When it comes to the many negative effects of alcohol use, women seem to be more susceptible than males. Women who consume the same amount of alcohol as males do so at higher blood alcohol concentrations and with more impairment. According to research, women are more vulnerable than men to organ damage brought on by drinking as well as trauma from road accidents and interpersonal violence. This Alcohol Alert addresses various characteristics that may put women at risk for alcohol addiction and looks at how alcohol affects men and women differently.
The frequency of women drinking
According to household surveys, men in the United States are more likely than women to drink alcohol. In a survey, 56 percent of males and 34 percent of women said they had at least 12 standard drinks in the preceding year. In the study of drinkers, 10% of women and 22% of men reported an average of two or more drinks per day. Additionally, men are more likely than women to develop alcohol dependence.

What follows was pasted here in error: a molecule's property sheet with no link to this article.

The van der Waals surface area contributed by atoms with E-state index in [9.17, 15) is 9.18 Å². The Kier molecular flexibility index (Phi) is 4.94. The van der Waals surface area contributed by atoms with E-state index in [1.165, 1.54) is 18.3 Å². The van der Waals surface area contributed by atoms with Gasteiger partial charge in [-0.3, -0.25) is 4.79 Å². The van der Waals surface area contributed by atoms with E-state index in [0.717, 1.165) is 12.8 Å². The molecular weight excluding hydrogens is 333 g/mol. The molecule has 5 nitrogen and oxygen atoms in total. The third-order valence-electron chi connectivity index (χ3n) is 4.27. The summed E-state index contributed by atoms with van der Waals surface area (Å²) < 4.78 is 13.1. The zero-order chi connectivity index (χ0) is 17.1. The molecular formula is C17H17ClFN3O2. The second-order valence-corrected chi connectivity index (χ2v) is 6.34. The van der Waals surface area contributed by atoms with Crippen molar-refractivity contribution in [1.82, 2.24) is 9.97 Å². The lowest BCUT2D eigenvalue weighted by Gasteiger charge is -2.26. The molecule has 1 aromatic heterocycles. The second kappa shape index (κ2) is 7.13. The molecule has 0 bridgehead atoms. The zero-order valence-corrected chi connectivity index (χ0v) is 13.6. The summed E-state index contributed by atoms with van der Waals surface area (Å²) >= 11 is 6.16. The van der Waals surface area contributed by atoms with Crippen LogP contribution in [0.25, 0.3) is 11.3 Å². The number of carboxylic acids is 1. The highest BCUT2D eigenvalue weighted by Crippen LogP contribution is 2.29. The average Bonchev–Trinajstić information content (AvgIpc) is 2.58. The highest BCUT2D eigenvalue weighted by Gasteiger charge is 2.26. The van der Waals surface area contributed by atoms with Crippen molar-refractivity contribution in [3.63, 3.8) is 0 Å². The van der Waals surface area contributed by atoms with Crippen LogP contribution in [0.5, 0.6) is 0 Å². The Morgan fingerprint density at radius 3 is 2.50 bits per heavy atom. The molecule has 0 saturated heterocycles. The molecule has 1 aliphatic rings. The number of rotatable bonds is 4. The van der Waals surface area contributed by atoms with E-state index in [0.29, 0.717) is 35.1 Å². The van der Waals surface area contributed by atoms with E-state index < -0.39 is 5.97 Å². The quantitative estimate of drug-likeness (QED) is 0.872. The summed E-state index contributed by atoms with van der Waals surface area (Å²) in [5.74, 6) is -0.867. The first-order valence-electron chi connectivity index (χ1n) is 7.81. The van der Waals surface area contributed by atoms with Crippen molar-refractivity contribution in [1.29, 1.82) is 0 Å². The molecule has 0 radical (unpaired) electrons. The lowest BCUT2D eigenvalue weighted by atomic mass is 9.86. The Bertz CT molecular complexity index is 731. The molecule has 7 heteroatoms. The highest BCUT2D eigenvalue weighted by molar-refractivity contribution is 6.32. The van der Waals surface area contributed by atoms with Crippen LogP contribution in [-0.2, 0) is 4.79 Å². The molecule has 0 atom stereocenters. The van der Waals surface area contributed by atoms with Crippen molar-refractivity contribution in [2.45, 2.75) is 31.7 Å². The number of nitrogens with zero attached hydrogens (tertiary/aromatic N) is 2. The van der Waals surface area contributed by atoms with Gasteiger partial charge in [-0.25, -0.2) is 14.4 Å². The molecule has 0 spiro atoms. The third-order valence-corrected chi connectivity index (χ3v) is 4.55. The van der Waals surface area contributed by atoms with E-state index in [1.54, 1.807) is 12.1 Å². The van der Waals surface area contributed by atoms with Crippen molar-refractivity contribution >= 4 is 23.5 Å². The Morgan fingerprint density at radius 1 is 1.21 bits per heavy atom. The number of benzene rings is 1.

Women who are divorced or separated and who are between the ages of 26 and 34 drink the most frequently. Women between the ages of 18 and 25 are most likely to binge drinking, which is defined as consuming five or more drinks on each occasion on five or more days in the previous month. White women drink more frequently than other racial groups; however black women are more prone to drink heavily.
Metabolism of Absorption of Alcohol is different in women than in men. Women often have less body water than men of equal weight, which causes women to have higher blood alcohol concentrations after consuming the same amount of alcohol. Further, women are found to flush out alcohol from the blood more quickly than men. Given that the liver is where alcohol is processed almost exclusively, women's bigger liver volume per unit of lean body mass may account for this observation.
Effects of Alcohol Consumption
According to research, women are more likely than men to have organ damage, trauma, and interpersonal and legal issues as a result of drinking.
Harm to Liver
Women have alcohol-induced liver damage at a slower rate and with less alcohol use than males. Women also have a higher risk than men of contracting alcoholic hepatitis and passing away from cirrhosis. According to studies on animals, the female reproductive hormone estrogen may have physiological consequences that raise women's risk for liver injury.